Erik August Kollin
After his apprenticeship in Finland, where he was born, Erik Kollin moved to St. Petersburg, where he registered as a goldsmith and started working for August Holmstrom.
In 1868 he qualified as master goldsmith and two years later he opened his own workshop. Kollin worked exclusively for Fabergé and from 1870 to 1886 he held the role of head workmaster for the company.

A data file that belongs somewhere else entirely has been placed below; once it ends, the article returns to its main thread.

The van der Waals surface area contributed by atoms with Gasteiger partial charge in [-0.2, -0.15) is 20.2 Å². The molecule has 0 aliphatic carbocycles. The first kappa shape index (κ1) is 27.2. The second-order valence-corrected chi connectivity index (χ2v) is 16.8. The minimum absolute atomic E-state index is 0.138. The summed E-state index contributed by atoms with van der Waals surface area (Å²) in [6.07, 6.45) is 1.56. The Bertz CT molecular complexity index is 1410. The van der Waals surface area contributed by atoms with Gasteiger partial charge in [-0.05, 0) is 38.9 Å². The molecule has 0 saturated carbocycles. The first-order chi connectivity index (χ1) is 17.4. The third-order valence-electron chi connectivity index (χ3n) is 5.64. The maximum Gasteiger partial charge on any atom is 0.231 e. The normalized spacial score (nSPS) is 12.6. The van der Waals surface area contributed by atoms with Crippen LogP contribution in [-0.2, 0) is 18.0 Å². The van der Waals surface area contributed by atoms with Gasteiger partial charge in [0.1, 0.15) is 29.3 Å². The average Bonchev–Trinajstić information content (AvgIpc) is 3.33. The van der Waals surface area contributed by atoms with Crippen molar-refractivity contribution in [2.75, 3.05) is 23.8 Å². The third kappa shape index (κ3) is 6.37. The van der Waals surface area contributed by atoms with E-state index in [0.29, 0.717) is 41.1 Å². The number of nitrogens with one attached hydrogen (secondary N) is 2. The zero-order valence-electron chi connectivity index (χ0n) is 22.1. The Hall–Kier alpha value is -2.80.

His fine replicas of the Kerch antiquities attracted universal attention and were awarded the gold medal at the Exhibition of Applied Arts in Nuremberg (1885). The first Imperial Egg, the Hen Egg realised in 1885, is attributed to him.
Michael Perkhin replaced Kollin as head workmaster in 1886. Nevertheless, Kollin kept supplying Fabergé until his death, in 1901.
Among the highlights of his work, it is worth to mention a rock crystal miniature terrestrial globe belonged to Tsar Nicholas II in 1897 and subsequently purchased by Queen Mary in 1928, and a red and yellow gold cup, dated 1874, one of the earliest Fabergé pieces in the Royal Collection.